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NATURE OF BOYS Successfully Shy


Use the familiar to help new Scouts adapt to their environment.


AS PACK 44’S JOIN-SCOUTING NIGHT kicks off, Cubmaster Janet sends the prospective Cub Scouts outside to play games with a couple of den chiefs. They all go except for one boy—a fourth-grader—who refuses to leave his mother’s side. Janet tries to encourage the shy boy, without success, giving up only after embar- rassing him in front of the group. How could Janet have better


handled that situation? And, more important, how can you work with shy kids in your pack or troop? To learn the answers, we talked with Dr. Bernardo Carducci, director of the Shyness Research Institute at Indiana


University Southeast in New Albany, Ind. Carducci, who refers to himself as “successfully shy,” estimates that 40 percent of kids are shy—making shyness about as common as brown hair. Moreover, shy people aren’t introverts, he says. “Shy kids want to be with others. They just have dif- ficulty doing it.” Alert Scout leaders can help kids


overcome their shyness. Carducci offers four techniques:


The Factorial Approach Change exacerbates shyness, and a join-Scouting night is all about change: new faces, new activities.


“When you bring these kids in, you’re changing many, many factors at the same time,” Carducci says. Using a factorial approach,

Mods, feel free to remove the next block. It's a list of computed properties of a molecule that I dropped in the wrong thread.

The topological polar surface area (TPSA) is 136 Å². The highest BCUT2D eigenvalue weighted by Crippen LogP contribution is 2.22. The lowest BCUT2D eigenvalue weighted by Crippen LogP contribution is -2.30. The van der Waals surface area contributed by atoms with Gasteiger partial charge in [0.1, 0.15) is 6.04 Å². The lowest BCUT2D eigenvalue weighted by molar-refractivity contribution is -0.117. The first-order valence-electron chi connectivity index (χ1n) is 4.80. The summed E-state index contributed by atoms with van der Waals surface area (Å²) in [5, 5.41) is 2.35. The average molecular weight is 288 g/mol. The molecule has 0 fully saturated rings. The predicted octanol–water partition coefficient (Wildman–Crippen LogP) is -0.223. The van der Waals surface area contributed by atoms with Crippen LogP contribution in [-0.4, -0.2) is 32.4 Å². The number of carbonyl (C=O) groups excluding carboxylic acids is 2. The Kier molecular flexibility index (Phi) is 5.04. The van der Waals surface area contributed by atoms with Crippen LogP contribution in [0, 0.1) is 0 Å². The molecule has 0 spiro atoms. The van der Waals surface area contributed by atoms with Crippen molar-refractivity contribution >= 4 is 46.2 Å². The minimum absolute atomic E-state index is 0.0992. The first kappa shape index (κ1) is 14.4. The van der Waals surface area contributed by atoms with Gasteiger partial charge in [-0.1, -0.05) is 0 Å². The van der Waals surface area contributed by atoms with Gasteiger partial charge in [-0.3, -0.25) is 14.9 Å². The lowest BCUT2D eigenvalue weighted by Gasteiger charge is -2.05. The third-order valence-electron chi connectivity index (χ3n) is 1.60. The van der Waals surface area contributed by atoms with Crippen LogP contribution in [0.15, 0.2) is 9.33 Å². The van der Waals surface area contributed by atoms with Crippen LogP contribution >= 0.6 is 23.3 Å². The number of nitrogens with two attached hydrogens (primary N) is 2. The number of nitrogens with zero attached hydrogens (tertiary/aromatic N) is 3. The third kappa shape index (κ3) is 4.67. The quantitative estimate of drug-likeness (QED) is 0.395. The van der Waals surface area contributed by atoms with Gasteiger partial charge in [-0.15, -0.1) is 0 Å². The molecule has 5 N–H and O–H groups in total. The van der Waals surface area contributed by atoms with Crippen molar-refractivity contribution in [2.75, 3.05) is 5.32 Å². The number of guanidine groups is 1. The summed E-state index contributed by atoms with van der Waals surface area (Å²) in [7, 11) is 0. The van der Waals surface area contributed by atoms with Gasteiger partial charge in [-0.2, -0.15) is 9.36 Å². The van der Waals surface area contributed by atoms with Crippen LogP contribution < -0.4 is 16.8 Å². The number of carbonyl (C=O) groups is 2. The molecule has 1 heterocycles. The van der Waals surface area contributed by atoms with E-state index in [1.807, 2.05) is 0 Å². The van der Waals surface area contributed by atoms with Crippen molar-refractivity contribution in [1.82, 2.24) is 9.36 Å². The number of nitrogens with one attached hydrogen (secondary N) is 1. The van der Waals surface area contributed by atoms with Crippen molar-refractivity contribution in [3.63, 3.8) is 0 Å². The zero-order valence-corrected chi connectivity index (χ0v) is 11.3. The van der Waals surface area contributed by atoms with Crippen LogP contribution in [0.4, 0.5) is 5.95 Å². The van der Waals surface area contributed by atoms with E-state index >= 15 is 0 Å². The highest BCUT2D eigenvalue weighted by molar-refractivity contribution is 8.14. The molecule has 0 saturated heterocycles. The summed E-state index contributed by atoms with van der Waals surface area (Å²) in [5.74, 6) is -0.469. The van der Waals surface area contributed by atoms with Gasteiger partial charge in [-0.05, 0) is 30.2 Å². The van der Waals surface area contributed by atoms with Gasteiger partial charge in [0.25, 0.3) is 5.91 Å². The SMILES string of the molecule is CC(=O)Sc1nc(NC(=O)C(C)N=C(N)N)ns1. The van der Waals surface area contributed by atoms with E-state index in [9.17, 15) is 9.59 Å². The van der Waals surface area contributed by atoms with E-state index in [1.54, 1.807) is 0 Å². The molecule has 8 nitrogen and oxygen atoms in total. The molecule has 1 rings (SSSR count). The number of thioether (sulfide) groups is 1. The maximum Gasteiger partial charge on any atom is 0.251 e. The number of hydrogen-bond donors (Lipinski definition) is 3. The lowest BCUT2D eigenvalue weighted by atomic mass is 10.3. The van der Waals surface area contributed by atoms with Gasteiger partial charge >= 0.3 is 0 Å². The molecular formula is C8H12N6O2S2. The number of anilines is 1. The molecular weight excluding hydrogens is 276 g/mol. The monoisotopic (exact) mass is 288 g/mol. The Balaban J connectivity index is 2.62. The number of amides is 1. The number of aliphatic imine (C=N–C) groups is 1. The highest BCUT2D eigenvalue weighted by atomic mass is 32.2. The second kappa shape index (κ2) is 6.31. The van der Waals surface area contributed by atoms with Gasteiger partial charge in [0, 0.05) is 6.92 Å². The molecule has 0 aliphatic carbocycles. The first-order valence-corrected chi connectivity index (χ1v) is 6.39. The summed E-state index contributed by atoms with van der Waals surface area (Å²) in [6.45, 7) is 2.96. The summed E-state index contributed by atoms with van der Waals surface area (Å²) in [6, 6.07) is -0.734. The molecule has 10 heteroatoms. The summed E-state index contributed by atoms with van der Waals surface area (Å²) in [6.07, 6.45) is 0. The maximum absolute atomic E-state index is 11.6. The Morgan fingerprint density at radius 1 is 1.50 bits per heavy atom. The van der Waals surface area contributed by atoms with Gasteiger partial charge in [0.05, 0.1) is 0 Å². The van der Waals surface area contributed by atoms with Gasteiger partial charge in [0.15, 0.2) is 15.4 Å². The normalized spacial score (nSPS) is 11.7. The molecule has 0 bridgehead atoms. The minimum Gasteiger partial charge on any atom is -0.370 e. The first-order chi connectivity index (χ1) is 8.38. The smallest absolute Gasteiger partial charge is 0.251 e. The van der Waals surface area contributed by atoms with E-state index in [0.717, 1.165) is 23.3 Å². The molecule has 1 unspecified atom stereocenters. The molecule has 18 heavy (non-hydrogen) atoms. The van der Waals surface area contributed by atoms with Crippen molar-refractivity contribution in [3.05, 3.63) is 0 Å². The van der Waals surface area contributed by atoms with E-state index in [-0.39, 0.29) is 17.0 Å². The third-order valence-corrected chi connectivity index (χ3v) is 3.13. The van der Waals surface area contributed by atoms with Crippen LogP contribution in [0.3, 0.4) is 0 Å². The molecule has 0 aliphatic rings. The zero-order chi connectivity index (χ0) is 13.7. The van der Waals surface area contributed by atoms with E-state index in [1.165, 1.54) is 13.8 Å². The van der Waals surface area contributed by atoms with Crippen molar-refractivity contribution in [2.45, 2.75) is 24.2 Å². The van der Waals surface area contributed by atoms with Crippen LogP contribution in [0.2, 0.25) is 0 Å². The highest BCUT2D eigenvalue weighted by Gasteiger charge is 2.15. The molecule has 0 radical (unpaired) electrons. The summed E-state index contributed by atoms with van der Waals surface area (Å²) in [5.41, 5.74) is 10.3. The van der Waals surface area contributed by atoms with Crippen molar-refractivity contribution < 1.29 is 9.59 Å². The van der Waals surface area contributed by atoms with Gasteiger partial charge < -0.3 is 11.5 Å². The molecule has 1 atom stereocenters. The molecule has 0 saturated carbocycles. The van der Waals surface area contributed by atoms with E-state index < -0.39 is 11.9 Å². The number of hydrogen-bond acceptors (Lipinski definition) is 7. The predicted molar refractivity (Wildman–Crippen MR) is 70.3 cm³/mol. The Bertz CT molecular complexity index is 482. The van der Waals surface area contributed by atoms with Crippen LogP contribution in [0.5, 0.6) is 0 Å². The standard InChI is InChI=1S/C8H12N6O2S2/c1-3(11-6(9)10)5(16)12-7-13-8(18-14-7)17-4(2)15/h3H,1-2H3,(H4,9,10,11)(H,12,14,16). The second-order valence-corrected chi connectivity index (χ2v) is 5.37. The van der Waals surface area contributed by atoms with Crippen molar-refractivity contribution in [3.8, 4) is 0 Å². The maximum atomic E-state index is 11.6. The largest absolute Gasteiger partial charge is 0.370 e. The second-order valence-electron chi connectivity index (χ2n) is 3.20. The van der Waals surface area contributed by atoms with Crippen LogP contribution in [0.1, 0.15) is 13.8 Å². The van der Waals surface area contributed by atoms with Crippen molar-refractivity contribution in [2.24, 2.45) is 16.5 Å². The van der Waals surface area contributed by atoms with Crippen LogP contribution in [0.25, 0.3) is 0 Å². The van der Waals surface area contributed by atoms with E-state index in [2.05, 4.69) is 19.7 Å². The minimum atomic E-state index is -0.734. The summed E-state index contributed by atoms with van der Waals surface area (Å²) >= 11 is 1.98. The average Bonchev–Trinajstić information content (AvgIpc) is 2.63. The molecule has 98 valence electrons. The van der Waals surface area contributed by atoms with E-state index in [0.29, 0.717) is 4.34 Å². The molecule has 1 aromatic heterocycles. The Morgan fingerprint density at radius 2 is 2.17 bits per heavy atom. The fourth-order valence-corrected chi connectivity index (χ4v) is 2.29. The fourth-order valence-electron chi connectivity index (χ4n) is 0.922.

though, you change just one factor at a time. “If they’re going to work with new people, that’s the factor that you’re going to change,” he says. “So you have them do something that’s old.” Meaning familiar. At a local join-Scouting night, play games the prospective Cub Scouts already know such as duck, duck, goose. Or when Webelos Scouts cross over into Boy Scouts, review the knots they learned for the Outdoorsman activ- ity badge instead of teaching them how to splice rope.


The Cohesive Cohort Carducci’s second technique advises that you keep boys who know one another together in what he calls a “cohesive cohort.” Rather than breaking them up with four or five different older guys, he advises, keep them together in that one group. “Then, it’s familiar people doing something new.” Of course, the cohesive cohort


already exists as a natural part of Scouting. In a Cub Scout pack, second-graders from the same home- room typically form a Wolf den. In a Boy Scout troop, boys who cross over from the same Webelos Scout den typically form a new-Scout patrol. Some leaders view these natural


groupings as cliques that they should break up. But though it’s important for Scouts to get to know boys beyond the den and patrol, that can happen only if they stay in Scouting long enough to get acclimated.


22 S COUTING ¿ SEPTEMBER•OCTOBER 2010


SEAN MCCABE


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